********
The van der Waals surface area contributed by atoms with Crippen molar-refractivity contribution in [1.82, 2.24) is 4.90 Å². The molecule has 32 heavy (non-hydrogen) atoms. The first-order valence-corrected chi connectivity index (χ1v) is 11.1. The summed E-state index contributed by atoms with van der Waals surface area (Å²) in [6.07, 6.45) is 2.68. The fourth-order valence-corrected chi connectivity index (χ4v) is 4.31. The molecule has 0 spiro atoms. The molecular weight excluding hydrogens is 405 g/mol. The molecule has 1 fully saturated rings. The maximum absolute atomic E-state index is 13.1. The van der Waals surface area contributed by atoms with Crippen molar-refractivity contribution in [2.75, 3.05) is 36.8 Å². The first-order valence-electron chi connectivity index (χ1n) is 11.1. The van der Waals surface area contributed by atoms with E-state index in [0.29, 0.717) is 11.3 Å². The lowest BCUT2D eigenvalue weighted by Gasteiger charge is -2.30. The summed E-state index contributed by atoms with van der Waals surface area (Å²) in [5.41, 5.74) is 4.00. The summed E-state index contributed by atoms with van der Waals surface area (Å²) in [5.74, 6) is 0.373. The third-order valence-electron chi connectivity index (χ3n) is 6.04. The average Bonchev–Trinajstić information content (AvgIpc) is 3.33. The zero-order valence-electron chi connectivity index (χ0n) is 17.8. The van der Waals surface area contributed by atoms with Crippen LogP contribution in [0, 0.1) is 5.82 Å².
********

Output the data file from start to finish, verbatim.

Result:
The van der Waals surface area contributed by atoms with Crippen molar-refractivity contribution in [1.82, 2.24) is 4.90 Å². The molecule has 32 heavy (non-hydrogen) atoms. The first-order valence-corrected chi connectivity index (χ1v) is 11.1. The summed E-state index contributed by atoms with van der Waals surface area (Å²) in [6.07, 6.45) is 2.68. The fourth-order valence-corrected chi connectivity index (χ4v) is 4.31. The molecule has 0 spiro atoms. The molecular weight excluding hydrogens is 405 g/mol. The molecule has 1 fully saturated rings. The maximum absolute atomic E-state index is 13.1. The van der Waals surface area contributed by atoms with Crippen molar-refractivity contribution in [2.75, 3.05) is 36.8 Å². The first-order valence-electron chi connectivity index (χ1n) is 11.1. The van der Waals surface area contributed by atoms with E-state index in [0.29, 0.717) is 11.3 Å². The lowest BCUT2D eigenvalue weighted by Gasteiger charge is -2.30. The summed E-state index contributed by atoms with van der Waals surface area (Å²) in [5.41, 5.74) is 4.00. The summed E-state index contributed by atoms with van der Waals surface area (Å²) in [5.74, 6) is 0.373. The third-order valence-electron chi connectivity index (χ3n) is 6.04. The average Bonchev–Trinajstić information content (AvgIpc) is 3.33. The zero-order valence-electron chi connectivity index (χ0n) is 17.8. The van der Waals surface area contributed by atoms with Crippen LogP contribution in [0, 0.1) is 5.82 Å².